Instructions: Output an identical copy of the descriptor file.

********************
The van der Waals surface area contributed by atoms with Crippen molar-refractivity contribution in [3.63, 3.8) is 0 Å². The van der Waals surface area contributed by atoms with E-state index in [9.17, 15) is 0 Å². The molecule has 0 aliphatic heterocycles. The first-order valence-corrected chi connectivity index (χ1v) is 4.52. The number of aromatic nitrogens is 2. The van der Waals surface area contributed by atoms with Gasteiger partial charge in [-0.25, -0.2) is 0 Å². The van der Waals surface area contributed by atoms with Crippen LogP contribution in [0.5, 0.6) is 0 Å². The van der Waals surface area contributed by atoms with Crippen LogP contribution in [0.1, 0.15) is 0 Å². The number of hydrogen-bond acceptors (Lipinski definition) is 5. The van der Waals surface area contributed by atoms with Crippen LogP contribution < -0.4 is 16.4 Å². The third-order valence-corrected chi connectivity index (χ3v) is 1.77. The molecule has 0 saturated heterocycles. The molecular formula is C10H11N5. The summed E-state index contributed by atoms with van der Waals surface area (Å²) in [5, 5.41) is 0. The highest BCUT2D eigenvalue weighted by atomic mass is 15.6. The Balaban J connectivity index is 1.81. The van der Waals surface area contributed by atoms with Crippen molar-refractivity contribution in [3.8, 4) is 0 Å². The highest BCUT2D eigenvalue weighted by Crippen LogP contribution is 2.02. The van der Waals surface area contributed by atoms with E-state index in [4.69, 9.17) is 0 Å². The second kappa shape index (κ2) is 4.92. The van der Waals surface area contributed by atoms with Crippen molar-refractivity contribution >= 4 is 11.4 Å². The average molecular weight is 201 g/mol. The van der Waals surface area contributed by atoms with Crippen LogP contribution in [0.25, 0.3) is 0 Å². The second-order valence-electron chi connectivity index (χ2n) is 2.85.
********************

The van der Waals surface area contributed by atoms with Crippen molar-refractivity contribution in [3.63, 3.8) is 0 Å². The van der Waals surface area contributed by atoms with E-state index in [9.17, 15) is 0 Å². The molecule has 0 aliphatic heterocycles. The first-order valence-corrected chi connectivity index (χ1v) is 4.52. The number of aromatic nitrogens is 2. The van der Waals surface area contributed by atoms with Gasteiger partial charge in [-0.25, -0.2) is 0 Å². The van der Waals surface area contributed by atoms with Crippen LogP contribution in [0.5, 0.6) is 0 Å². The van der Waals surface area contributed by atoms with Crippen LogP contribution in [0.1, 0.15) is 0 Å². The number of hydrogen-bond acceptors (Lipinski definition) is 5. The van der Waals surface area contributed by atoms with Crippen LogP contribution < -0.4 is 16.4 Å². The third-order valence-corrected chi connectivity index (χ3v) is 1.77. The molecule has 0 saturated heterocycles. The molecular formula is C10H11N5. The summed E-state index contributed by atoms with van der Waals surface area (Å²) in [5, 5.41) is 0. The highest BCUT2D eigenvalue weighted by atomic mass is 15.6. The Balaban J connectivity index is 1.81. The van der Waals surface area contributed by atoms with Crippen molar-refractivity contribution in [3.8, 4) is 0 Å². The highest BCUT2D eigenvalue weighted by Crippen LogP contribution is 2.02. The van der Waals surface area contributed by atoms with E-state index in [4.69, 9.17) is 0 Å². The second kappa shape index (κ2) is 4.92. The van der Waals surface area contributed by atoms with Crippen molar-refractivity contribution >= 4 is 11.4 Å². The average molecular weight is 201 g/mol. The van der Waals surface area contributed by atoms with Crippen LogP contribution in [0.25, 0.3) is 0 Å². The second-order valence-electron chi connectivity index (χ2n) is 2.85.